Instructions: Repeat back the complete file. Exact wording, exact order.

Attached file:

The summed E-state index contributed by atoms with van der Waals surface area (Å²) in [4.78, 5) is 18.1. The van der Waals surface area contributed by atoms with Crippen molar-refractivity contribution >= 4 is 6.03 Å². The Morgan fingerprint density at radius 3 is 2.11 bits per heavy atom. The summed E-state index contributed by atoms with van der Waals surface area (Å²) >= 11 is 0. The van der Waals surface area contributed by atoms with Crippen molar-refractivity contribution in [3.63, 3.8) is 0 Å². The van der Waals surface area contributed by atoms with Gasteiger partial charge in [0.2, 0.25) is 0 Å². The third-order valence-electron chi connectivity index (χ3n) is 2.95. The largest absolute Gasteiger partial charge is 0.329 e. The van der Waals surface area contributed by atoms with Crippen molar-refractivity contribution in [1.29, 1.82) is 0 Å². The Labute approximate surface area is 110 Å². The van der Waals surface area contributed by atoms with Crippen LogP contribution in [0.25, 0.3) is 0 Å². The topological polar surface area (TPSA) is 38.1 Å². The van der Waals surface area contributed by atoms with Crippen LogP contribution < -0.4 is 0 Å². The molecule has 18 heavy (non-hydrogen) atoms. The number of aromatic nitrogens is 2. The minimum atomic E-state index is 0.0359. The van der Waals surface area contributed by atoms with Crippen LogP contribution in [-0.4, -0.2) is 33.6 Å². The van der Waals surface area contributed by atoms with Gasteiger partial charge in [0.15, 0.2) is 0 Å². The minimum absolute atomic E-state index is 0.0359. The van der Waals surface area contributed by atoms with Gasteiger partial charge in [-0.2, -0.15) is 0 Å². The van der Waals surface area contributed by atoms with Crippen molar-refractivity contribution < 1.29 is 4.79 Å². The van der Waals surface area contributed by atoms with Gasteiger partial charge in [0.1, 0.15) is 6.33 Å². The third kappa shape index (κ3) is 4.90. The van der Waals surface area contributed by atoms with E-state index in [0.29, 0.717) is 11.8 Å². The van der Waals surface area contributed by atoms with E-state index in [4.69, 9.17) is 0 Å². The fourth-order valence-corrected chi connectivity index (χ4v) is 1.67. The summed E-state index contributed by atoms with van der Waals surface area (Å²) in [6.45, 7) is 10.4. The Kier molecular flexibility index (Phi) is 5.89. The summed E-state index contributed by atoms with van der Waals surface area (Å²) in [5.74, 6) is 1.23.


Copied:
The summed E-state index contributed by atoms with van der Waals surface area (Å²) in [4.78, 5) is 18.1. The van der Waals surface area contributed by atoms with Crippen molar-refractivity contribution >= 4 is 6.03 Å². The Morgan fingerprint density at radius 3 is 2.11 bits per heavy atom. The summed E-state index contributed by atoms with van der Waals surface area (Å²) >= 11 is 0. The van der Waals surface area contributed by atoms with Crippen molar-refractivity contribution in [3.63, 3.8) is 0 Å². The van der Waals surface area contributed by atoms with Gasteiger partial charge in [0.2, 0.25) is 0 Å². The third-order valence-electron chi connectivity index (χ3n) is 2.95. The largest absolute Gasteiger partial charge is 0.329 e. The van der Waals surface area contributed by atoms with Crippen molar-refractivity contribution in [1.29, 1.82) is 0 Å². The Labute approximate surface area is 110 Å². The van der Waals surface area contributed by atoms with Crippen LogP contribution in [0.25, 0.3) is 0 Å². The topological polar surface area (TPSA) is 38.1 Å². The van der Waals surface area contributed by atoms with Crippen LogP contribution < -0.4 is 0 Å². The molecule has 18 heavy (non-hydrogen) atoms. The number of aromatic nitrogens is 2. The minimum atomic E-state index is 0.0359. The van der Waals surface area contributed by atoms with Crippen LogP contribution in [-0.4, -0.2) is 33.6 Å². The van der Waals surface area contributed by atoms with Gasteiger partial charge in [0.15, 0.2) is 0 Å². The minimum absolute atomic E-state index is 0.0359. The van der Waals surface area contributed by atoms with Gasteiger partial charge in [-0.2, -0.15) is 0 Å². The van der Waals surface area contributed by atoms with Crippen molar-refractivity contribution < 1.29 is 4.79 Å². The van der Waals surface area contributed by atoms with Gasteiger partial charge in [0.1, 0.15) is 6.33 Å². The third kappa shape index (κ3) is 4.90. The van der Waals surface area contributed by atoms with E-state index in [0.29, 0.717) is 11.8 Å². The van der Waals surface area contributed by atoms with E-state index in [4.69, 9.17) is 0 Å². The fourth-order valence-corrected chi connectivity index (χ4v) is 1.67. The summed E-state index contributed by atoms with van der Waals surface area (Å²) in [6.45, 7) is 10.4. The Kier molecular flexibility index (Phi) is 5.89. The summed E-state index contributed by atoms with van der Waals surface area (Å²) in [5.74, 6) is 1.23.